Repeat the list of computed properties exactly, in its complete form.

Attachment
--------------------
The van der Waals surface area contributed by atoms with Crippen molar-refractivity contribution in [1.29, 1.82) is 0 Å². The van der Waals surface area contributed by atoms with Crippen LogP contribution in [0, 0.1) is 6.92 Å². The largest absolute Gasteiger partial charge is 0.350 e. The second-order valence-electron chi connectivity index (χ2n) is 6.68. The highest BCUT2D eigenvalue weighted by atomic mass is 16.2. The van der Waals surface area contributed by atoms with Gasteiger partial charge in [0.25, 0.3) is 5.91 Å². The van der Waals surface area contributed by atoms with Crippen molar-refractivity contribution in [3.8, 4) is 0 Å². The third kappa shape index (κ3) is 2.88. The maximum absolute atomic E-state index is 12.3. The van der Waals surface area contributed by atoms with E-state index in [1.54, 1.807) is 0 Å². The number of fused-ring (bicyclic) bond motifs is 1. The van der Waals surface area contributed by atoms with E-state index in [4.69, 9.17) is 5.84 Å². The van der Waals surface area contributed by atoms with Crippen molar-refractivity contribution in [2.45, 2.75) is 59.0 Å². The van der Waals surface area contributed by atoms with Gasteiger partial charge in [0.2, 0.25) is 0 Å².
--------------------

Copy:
The van der Waals surface area contributed by atoms with Crippen molar-refractivity contribution in [1.29, 1.82) is 0 Å². The van der Waals surface area contributed by atoms with Crippen LogP contribution in [0, 0.1) is 6.92 Å². The largest absolute Gasteiger partial charge is 0.350 e. The second-order valence-electron chi connectivity index (χ2n) is 6.68. The highest BCUT2D eigenvalue weighted by atomic mass is 16.2. The van der Waals surface area contributed by atoms with Gasteiger partial charge in [0.25, 0.3) is 5.91 Å². The van der Waals surface area contributed by atoms with Crippen molar-refractivity contribution in [3.8, 4) is 0 Å². The third kappa shape index (κ3) is 2.88. The maximum absolute atomic E-state index is 12.3. The van der Waals surface area contributed by atoms with E-state index in [1.54, 1.807) is 0 Å². The number of fused-ring (bicyclic) bond motifs is 1. The van der Waals surface area contributed by atoms with E-state index in [4.69, 9.17) is 5.84 Å². The van der Waals surface area contributed by atoms with Crippen molar-refractivity contribution in [2.45, 2.75) is 59.0 Å². The van der Waals surface area contributed by atoms with Gasteiger partial charge in [0.2, 0.25) is 0 Å².